As regulators tighten the screws, businesses built on digital currencies are trying to satisfy new monitoring requirements without letting public enthusiasm for the technology-based concept slip away.
"I think the whole ecosystem is maturing very quickly, and we have young companies that are just beginning to understand how to navigate the regulatory issues," said David A. Johnston, co-founder and executive director of BitAngels, which this week announced it had raised $6.7 million to fund start-ups connected to Bitcoin.
Digital currency is electronic money that can be passed between individuals without the use of the traditional banking or money transfer system.
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Digital currencies are structured in different ways. Some, like Liberty Reserve's "LR," use units of value that are tied to a hard currency, such as the dollar. By contrast, the value of Bitcoin, the best known virtual currency, fluctuates according to supply and demand.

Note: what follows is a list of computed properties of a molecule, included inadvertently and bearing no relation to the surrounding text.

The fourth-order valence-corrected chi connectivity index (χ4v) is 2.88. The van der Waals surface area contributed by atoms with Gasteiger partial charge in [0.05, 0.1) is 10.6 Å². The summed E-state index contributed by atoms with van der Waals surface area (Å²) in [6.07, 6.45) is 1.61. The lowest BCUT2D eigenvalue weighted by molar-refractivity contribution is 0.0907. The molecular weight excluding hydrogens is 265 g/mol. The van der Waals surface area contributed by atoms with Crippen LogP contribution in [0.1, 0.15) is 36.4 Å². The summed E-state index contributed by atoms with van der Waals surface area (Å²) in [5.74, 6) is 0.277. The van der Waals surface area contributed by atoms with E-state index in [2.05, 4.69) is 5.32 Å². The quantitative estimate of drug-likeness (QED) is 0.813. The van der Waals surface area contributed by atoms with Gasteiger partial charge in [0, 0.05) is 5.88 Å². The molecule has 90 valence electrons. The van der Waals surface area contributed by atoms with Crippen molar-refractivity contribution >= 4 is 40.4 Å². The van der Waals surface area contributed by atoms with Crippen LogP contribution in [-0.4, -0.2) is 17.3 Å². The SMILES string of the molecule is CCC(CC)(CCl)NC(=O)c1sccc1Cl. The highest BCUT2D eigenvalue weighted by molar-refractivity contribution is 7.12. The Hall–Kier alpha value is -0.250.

Bitcoin, which has been embraced by a number of venture capitalists in Silicon Valley, exists through an open-source software program that any user with enough skill and computing power can access. It is not managed by a single company or government. Users can buy bitcoins through exchanges that convert real money into the virtual currency.
Prosecutors said that Liberty Reserve, which was closed last week, had created a platform that enabled criminal gangs to launder more than $6 billion.
Bitcoin's supporters cite a host of legitimate reasons for using a digital currency: It can be transferred using less infrastructure and with fewer service fees. A virtual currency could also be safer than using a regular credit card for online purchases, because it is not attached directly to a bank account.
But law enforcement officials see Bitcoin as another vehicle for criminals to anonymously transfer money.
FinCEN's statement in March set off a rush inside the community to learn about anti-money- laundering rules and determine compliance procedures. At the 2013 Bitcoin Conference in San Jose, Calif., two weeks ago, discussion focused heavily on regulatory compliance—its intricacies and its costs.